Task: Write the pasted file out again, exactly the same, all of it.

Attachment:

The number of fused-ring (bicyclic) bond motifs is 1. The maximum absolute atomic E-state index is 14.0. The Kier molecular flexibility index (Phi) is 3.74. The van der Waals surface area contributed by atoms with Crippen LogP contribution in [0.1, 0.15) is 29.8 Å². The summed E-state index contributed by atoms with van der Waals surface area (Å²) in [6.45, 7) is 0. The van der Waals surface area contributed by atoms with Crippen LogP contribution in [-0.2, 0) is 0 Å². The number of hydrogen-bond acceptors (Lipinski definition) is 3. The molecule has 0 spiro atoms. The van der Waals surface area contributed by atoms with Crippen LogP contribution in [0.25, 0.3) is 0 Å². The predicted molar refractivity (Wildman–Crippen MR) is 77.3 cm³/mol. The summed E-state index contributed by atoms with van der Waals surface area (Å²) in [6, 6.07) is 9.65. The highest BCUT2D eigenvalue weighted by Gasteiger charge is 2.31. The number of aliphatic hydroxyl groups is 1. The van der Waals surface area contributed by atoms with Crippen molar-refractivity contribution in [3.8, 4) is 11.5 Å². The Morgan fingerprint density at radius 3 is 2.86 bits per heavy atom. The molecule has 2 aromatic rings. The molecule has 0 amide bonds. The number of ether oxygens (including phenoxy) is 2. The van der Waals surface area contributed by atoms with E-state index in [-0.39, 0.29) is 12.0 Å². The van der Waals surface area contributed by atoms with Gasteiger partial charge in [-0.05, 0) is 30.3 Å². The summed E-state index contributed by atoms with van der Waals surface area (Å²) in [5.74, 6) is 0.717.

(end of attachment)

The number of fused-ring (bicyclic) bond motifs is 1. The maximum absolute atomic E-state index is 14.0. The Kier molecular flexibility index (Phi) is 3.74. The van der Waals surface area contributed by atoms with Crippen LogP contribution in [0.1, 0.15) is 29.8 Å². The summed E-state index contributed by atoms with van der Waals surface area (Å²) in [6.45, 7) is 0. The van der Waals surface area contributed by atoms with Crippen LogP contribution in [-0.2, 0) is 0 Å². The number of hydrogen-bond acceptors (Lipinski definition) is 3. The molecule has 0 spiro atoms. The van der Waals surface area contributed by atoms with Crippen LogP contribution in [0.25, 0.3) is 0 Å². The predicted molar refractivity (Wildman–Crippen MR) is 77.3 cm³/mol. The summed E-state index contributed by atoms with van der Waals surface area (Å²) in [6, 6.07) is 9.65. The highest BCUT2D eigenvalue weighted by Gasteiger charge is 2.31. The number of aliphatic hydroxyl groups is 1. The van der Waals surface area contributed by atoms with Crippen molar-refractivity contribution in [3.8, 4) is 11.5 Å². The Morgan fingerprint density at radius 3 is 2.86 bits per heavy atom. The molecule has 2 aromatic rings. The molecule has 0 amide bonds. The number of ether oxygens (including phenoxy) is 2. The van der Waals surface area contributed by atoms with E-state index in [-0.39, 0.29) is 12.0 Å². The van der Waals surface area contributed by atoms with Gasteiger partial charge in [-0.05, 0) is 30.3 Å². The summed E-state index contributed by atoms with van der Waals surface area (Å²) in [5.74, 6) is 0.717.